Showing posts from October, 2011

2011 Hope Award for Effective Compassion Winner Runs Two Faithventure Businesses

World Magazine recently named Victory Trade School of Springfield, Missouri, its 2011 Hope Award for Effective Compassion. Victory Trade School runs an innovative Christ-centered culinary arts training program for individuals starting over from addiction, homelessness and prison. Students in the program are required to complete a year long discipleship program called Prep as a prerequisite before entering the hospitality training program. Participants then start the culinary program where they receive intensive training which results in seven certificates recognized by the National Restaurant Association Educational Foundation . Student receive paid on-the-job training in the organization's two faithventure businesses : the Cook's Kettle Restaurant and Branch Bistro and Catering . Check out this video to learn more about Victory Trade School: Victory Trade School; Springfield, MO from james Allen Walker on Vimeo . Via Rudy Carrasco of Urban Onramps .

The Who is as Important as the What (Joseph Vijayam)

The following is our first guest post on Faithventure Forum by Joseph Vijayam of Olive Technology . In the business world we can be laser-focused on activity or results. We work as hard as possible to measure every part of our work and increase efficiencies everywhere possible. But with all the focus on output, we sometimes forget that the “who” in our business makes the “what” possible. This is even more important in a Kingdom Business or Faith Venture as this blog refers to them. In fact, I would say it is imperative to understand the “who” when you are involved in a business as mission effort. Why is that? Well, simply put, a Faith Venture is all about motives. You could have two businesses side by side in one city block doing the same type of activity but one is a Faith Venture and the other is a normal business. The activities might look somewhat similar but the reason for doing them and the Kingdom results will be very different. Because of this, it is critical that t

Belay Denver Jail Kitchen Initiative Update

Last week, a group of us from Belay Enterprises attended a meeting with the Denver Jail leadership to discuss organizational issues regarding our potential commercial kitchen training business with a national prison industries consultant. We all came away from the meeting very excited. The consultant, with 30 years of experience in prison industries, commented that this was one of the most innovative and exciting partnerships he has ever seen. He thought that this will be a ground-breaking model for the rest of the country. He agreed that our theory of starting the faith-based employment relationship while behind bars and then transitioning it outside will have a big impact on lowering recidivism rates. With that said, one of the challenges of the project is accommodating federal prison law with regards to prison employment. To successfully do that--which the consultant thinks is not going to be a problem-- we have to satisfy the following: Need legislative authority Pay w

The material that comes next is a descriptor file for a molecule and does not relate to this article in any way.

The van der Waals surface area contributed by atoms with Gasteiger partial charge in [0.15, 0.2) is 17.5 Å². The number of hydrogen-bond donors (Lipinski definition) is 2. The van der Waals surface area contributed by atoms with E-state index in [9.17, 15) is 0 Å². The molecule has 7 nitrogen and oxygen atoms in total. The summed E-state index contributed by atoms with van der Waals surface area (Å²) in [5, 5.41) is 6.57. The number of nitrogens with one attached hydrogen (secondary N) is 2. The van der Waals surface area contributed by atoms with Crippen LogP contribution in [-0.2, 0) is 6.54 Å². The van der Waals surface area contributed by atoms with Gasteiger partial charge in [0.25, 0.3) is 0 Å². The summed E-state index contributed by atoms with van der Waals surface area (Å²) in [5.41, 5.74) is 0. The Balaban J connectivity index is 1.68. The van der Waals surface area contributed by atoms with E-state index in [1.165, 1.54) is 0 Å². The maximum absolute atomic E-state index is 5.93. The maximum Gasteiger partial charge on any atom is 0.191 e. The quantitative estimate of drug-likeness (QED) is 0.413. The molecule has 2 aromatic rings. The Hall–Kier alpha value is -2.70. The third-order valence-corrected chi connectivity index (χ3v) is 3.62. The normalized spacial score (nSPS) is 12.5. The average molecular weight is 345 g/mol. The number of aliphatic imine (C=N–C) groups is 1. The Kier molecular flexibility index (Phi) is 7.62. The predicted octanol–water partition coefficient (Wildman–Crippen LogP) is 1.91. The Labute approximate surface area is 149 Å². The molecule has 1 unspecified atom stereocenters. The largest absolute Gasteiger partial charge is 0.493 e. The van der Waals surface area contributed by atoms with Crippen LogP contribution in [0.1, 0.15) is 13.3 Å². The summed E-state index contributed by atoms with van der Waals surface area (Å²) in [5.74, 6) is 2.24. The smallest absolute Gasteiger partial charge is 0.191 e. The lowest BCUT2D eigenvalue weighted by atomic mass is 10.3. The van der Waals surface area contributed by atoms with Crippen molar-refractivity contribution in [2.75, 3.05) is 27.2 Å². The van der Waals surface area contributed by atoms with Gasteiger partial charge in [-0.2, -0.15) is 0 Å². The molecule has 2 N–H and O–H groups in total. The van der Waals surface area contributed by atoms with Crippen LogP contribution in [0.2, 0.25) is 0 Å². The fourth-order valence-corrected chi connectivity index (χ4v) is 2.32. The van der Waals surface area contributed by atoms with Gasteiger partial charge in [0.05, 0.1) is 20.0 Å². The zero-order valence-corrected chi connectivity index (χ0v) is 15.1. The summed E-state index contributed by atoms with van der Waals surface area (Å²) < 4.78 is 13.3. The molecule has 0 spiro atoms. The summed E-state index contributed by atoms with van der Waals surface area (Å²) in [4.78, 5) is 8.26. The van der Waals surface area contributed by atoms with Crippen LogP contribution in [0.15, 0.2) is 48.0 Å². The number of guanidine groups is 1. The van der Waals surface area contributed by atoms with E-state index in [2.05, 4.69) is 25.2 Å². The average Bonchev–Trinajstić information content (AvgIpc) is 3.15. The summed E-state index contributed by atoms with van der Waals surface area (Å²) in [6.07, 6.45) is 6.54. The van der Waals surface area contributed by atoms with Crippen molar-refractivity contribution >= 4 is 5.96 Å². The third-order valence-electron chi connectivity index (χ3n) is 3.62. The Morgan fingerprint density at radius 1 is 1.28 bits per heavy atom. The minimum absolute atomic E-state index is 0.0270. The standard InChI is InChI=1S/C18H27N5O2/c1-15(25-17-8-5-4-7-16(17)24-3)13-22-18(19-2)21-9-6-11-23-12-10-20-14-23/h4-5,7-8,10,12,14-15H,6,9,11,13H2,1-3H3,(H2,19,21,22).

A Hierarchy of Challenges: Alcoholism, Homelessness and Prison

It is much harder to work with an individual rebuilding a life from addiction and homelessness than someone trying to reenter the workforce as an ex-offender. That's been my experience over the last 13 years employing and job training individuals seeking a new start from homelessness, addiction and prison in our various faith venture businesses at Belay Enterprises . Conventional wisdom tells employers to stay away from ex-offenders because they can not be trusted because of past mistakes, they are unmotivated, and they can be very difficult to work with on a daily basis. But I have found that to be completely untrue. People entering the workforce after prison tend to be highly motivated with a deep desire to succeed in order to rebuild relationships with their families and to restore their life. They just need someone to give them a chance and an environment that allows them to thrive on the job. The most challenging client we work with in our various transitional employment busin

Social Enterprise to the Rescue?

Over the last few weeks, I've learned of several non-profit organizations where donations have been significantly down for the last few months. It seems that uncertainty in the economy is starting to negatively impact giving from individuals and foundations. The reason that this has come to my attention is that these same non-profits are attempting a pro-active approach to their financial health by exploring social enterprise to supplement their sources of income. While I am always exciting to learn about faith-based organizations exploring social enterprise as a revenue source, I must counsel that organizations approach earned income ventures with realistic assumptions. A social enterprise will not save your organization's finances. At least not in the short run. Any new business venture will require significant start-up money and will take many months (years) to generate profits. Belay started Bud's Warehouse in 1994 with a large amount of start-up funding. . It stil